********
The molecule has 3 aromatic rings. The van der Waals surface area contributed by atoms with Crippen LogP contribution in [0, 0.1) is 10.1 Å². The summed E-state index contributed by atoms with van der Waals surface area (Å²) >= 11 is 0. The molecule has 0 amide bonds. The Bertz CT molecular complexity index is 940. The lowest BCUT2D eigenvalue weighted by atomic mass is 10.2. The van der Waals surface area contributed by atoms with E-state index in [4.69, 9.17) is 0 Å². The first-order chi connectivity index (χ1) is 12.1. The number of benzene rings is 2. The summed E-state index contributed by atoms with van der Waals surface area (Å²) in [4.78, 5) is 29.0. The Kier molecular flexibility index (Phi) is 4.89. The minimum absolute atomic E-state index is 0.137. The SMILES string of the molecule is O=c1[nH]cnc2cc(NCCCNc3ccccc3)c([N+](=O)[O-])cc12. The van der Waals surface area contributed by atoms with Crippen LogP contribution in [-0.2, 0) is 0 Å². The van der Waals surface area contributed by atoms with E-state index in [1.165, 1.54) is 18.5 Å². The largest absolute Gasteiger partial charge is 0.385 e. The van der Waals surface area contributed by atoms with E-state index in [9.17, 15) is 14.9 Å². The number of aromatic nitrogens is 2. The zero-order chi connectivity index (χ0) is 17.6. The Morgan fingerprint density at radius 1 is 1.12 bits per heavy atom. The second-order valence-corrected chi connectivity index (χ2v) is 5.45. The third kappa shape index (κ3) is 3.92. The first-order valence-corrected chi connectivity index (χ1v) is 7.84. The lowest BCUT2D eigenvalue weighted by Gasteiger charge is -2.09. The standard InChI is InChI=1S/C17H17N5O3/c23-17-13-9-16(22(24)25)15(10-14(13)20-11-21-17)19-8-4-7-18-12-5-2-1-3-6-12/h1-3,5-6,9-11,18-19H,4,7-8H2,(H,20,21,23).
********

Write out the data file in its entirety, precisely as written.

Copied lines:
The molecule has 3 aromatic rings. The van der Waals surface area contributed by atoms with Crippen LogP contribution in [0, 0.1) is 10.1 Å². The summed E-state index contributed by atoms with van der Waals surface area (Å²) >= 11 is 0. The molecule has 0 amide bonds. The Bertz CT molecular complexity index is 940. The lowest BCUT2D eigenvalue weighted by atomic mass is 10.2. The van der Waals surface area contributed by atoms with E-state index in [4.69, 9.17) is 0 Å². The first-order chi connectivity index (χ1) is 12.1. The number of benzene rings is 2. The summed E-state index contributed by atoms with van der Waals surface area (Å²) in [4.78, 5) is 29.0. The Kier molecular flexibility index (Phi) is 4.89. The minimum absolute atomic E-state index is 0.137. The SMILES string of the molecule is O=c1[nH]cnc2cc(NCCCNc3ccccc3)c([N+](=O)[O-])cc12. The van der Waals surface area contributed by atoms with Crippen LogP contribution in [-0.2, 0) is 0 Å². The van der Waals surface area contributed by atoms with E-state index in [1.165, 1.54) is 18.5 Å². The largest absolute Gasteiger partial charge is 0.385 e. The van der Waals surface area contributed by atoms with E-state index in [9.17, 15) is 14.9 Å². The number of aromatic nitrogens is 2. The zero-order chi connectivity index (χ0) is 17.6. The Morgan fingerprint density at radius 1 is 1.12 bits per heavy atom. The second-order valence-corrected chi connectivity index (χ2v) is 5.45. The third kappa shape index (κ3) is 3.92. The first-order valence-corrected chi connectivity index (χ1v) is 7.84. The lowest BCUT2D eigenvalue weighted by Gasteiger charge is -2.09. The standard InChI is InChI=1S/C17H17N5O3/c23-17-13-9-16(22(24)25)15(10-14(13)20-11-21-17)19-8-4-7-18-12-5-2-1-3-6-12/h1-3,5-6,9-11,18-19H,4,7-8H2,(H,20,21,23).